Matrics dancing to a new tune

2012-02-28 00:00

GREAT joy and excitement have descended upon my sister’s house and the air is thick with anticipation and 20 different types of perfume. There’s no conversation that doesn’t include dress fittings, hair appointments and whether Granny could be persuaded to loan the family jewels.

A wedding you may ask? Not quite, but as good as.

While one of my nieces has been invited to a matric dance, which is excitement enough, her older sister is preparing for her own Cinderella moment. A star-spangled event of such enormity that only the planning of a large white wedding may one day surpass it.

For fear of sounding like an aged aunt, it’s impossible to ignore how things have changed since I had zits and ponytails. Back then, regardless of the occasion — school dance, wedding, Bar Mitzvah — it inevitably involved a disco. A party was not a party without a glitter ball and John Travolta squealing about multiplying chills and electrifying thrills. It also meant squeezing into skin-tight satin stovepipes, teasing up one’s hair and doing the disco shuffle, which, believe me, in those trousers, was about all one could do.

By the time I reached matric and plans were afoot for the much-anticipated dance, the disco era had shuffled out, taking the dodgy fashion and big hair with it. Unfortunately, aside from the resurgence of boob tubes and mini skirts, nothing too scintillating took its place. Corseted gowns, coiffured hairdos and eyelash extensions were the stuff of Hollywood film stars and British royalty, not the average schoolgirl armed with her mother’s heated rollers and R50 to spend on a new outfit. If she was lucky.

Fashion aside, the matric dance themes of that era were a tad lacking in imagination too. I mean who could be expected to enthuse about an underwater theme? An evening spent ducking around dangling cardboard cutouts of fish, sharks and octopuses. Or how about being faced with a giant replica of the Star Ship Enterprise, complete with an assortment of fiendish intergalactic characters, to set a girl’s pulse racing.

Beam me up Scotty, I’ve seen enough!

Far from a glitzy ball, my own matric dance was like something out of the Stone Age — quite literally. Originally rumoured to have been a rock ’n roll party, somewhere along the way the roll got dropped and the rock became the focus. With the Flintstones as a welcoming committee, the school hall, dull and dreary at the best of times, had been given a cave-like makeover. Unfortunately, what the décor lacked in appeal, the waitresses more than made up for. Shimmying around in skimpy leopard-print loin cloths and precious little else, it was hardly surprising that someone was tempted to put one of the papier-mâché clubs to better use and the ball became a brawl.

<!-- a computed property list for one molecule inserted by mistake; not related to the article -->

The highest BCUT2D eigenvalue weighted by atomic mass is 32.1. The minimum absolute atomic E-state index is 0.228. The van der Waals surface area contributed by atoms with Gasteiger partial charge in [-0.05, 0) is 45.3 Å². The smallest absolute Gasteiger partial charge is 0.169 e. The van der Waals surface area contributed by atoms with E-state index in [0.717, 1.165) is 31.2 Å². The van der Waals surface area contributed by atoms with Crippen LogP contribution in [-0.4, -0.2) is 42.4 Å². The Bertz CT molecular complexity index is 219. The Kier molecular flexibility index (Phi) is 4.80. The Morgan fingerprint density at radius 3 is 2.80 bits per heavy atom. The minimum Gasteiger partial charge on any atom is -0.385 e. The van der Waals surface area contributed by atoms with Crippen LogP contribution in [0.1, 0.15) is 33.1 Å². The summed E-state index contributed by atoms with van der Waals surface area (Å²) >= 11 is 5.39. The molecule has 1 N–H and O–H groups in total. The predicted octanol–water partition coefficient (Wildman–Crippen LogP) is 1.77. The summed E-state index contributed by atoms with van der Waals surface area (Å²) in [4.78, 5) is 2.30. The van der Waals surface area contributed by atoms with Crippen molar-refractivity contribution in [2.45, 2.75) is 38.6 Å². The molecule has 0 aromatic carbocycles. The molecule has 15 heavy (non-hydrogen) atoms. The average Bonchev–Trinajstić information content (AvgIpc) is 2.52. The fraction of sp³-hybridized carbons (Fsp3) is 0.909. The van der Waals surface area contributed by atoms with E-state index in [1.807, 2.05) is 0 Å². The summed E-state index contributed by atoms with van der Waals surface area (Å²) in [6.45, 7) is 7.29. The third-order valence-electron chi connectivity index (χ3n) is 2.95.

But, as I say, things have changed, ushering in a glamorous era of timeless evening gowns and gown-less evening straps.

I’ve observed, however, that although having the perfect frock and requisite accessories are of vital importance, how Cinderella and her Prince make their grand entrance at the ball is just as critical.

In my day the choices were limited to your mom’s rusty Mazda or your boyfriend’s muddy motorbike. But not so for today’s dance-goers whose mode of transport is paramount to maintaining the correct image. Limousines, Porches and open-top sports cars are the order of the day, with a horse-drawn carriage going just a wee bit overboard in my opinion. Although there’s no denying it’s preferable to the back of an off-road scrambler.

And as for themes: bopping around in grotty caves or dodging polystyrene fish certainly won’t do. It’s romance all the way with settings such as gay Paris, a winter wonderland or a Hollywood stars night complete with red carpet, strobe lighting and, hang on, was that a John Travolta lookalike?

And on the night I shall be jockeying for position in the school car park along with members of the parent paparazzi, who being of roughly the same vintage, I’m betting still think a party ain’t a party without a glitter ball and Grease Lightening.

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